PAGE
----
Max Dupain's began using Linhof Technica 4x5 camera in 1959 and it quickly became his 'go to' camera for architectural photography until the 1980s, including his well known documentary photography of the Sydney Opera House and workers during its construction from 1959-1973. This camera is now a part of Sydney Powerhouse Museum collection.[12]

Dupain continued working until his death in 1992.

Personal life[edit]

In 1939, after the outbreak of World War II, Dupain married Olive Cotton (also a photographer) but they divorced soon after. A decade later, Dupain married Diana Illingworth and subsequently they had a daughter Danina and a son Rex, who also became a photographer.


Dupain was appointed an Officer of the Order of the British Empire (OBE) in the 1982 New Year Honours list.[13][14]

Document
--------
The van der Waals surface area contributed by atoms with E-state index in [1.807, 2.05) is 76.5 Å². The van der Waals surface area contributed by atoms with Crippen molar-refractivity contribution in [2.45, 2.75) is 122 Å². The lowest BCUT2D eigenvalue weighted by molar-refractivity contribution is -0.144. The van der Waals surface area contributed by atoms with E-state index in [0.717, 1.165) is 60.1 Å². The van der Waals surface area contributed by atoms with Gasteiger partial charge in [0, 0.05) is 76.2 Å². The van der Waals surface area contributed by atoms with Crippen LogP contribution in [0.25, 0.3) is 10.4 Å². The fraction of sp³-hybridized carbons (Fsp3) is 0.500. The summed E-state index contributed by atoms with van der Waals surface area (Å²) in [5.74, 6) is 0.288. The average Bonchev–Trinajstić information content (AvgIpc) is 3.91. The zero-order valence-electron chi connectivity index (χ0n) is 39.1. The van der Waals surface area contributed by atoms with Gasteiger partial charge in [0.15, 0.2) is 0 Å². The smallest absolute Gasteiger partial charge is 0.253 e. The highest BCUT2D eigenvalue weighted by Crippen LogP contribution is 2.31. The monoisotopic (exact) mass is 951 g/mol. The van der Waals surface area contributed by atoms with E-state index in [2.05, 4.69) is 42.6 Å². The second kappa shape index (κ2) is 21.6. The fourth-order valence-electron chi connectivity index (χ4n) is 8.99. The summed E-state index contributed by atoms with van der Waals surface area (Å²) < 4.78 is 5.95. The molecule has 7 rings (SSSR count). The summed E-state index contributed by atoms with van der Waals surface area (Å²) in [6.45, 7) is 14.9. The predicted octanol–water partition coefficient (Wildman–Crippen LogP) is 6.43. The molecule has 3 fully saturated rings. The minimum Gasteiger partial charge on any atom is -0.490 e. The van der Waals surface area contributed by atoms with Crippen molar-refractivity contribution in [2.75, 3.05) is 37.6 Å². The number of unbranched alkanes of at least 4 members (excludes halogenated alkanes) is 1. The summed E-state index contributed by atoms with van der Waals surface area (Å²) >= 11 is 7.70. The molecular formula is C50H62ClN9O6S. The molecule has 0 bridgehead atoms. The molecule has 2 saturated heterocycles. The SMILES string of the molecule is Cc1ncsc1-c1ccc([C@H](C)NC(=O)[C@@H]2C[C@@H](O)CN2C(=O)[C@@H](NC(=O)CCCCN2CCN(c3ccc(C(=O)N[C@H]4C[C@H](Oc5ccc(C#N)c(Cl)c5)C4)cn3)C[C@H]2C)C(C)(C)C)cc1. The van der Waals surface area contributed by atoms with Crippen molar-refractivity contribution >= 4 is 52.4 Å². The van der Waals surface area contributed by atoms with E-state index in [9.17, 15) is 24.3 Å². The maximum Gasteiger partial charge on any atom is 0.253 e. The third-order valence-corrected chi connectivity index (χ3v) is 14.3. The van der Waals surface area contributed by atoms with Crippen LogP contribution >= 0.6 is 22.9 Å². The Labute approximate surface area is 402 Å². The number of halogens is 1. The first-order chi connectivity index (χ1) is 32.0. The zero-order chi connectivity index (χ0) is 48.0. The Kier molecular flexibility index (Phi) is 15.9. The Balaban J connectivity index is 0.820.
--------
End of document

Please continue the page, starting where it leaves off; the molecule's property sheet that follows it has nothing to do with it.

He was made a Companion of the Order of Australia (AC) in the Australia Day Honours 1992.[15]


  1. ^ "Max Dupain". Tristans Gallery. Archived from the original on 29 November 2010. Retrieved 23 February 2010.
  2. ^ Max Dupain (1937). "Sunbaker". National Gallery of Australia. Retrieved 25 November 2008.
  3. ^ Media Release (2014). Holy grail of Australian photography in NSW State Library hands (PDF). State Library of New South Wales.
  4. ^ Max Dupain (1946). "Meat Queue". National Gallery of Australia. Retrieved 25 November 2008.
  5. ^ O'Farrell, Patrick (1999). "3". UNSW - A Portrait. University of New South Wales Press Ltd. p. 116. ISBN 0-86840-617-1. Retrieved 24 November 2008.
  6. ^ Richard Yallop, "The pleasures of Dupain", The Weekend Australian, 23–24 September 2000
  7. ^ Sebastian Smee, "On the beach", Good Weekend magazine, Sydney Morning Herald, 21 October 2000
  8. ^ Jill White (1991). Max Dupain : modernis. Print Room Press, Woolloomooloo, Sydeny.
  9. ^ Alan Davies (2003). Max Dupain's Australians. State Library of New South Wales, Sydney.
  10. ^ Avryl Whitnall (2007). Max Dupain : modernis. State Library of New South Wales, Sydney.
  11. ^ "Maximum Dupain". SL Magazine. 9:3: 6. Spring 2016.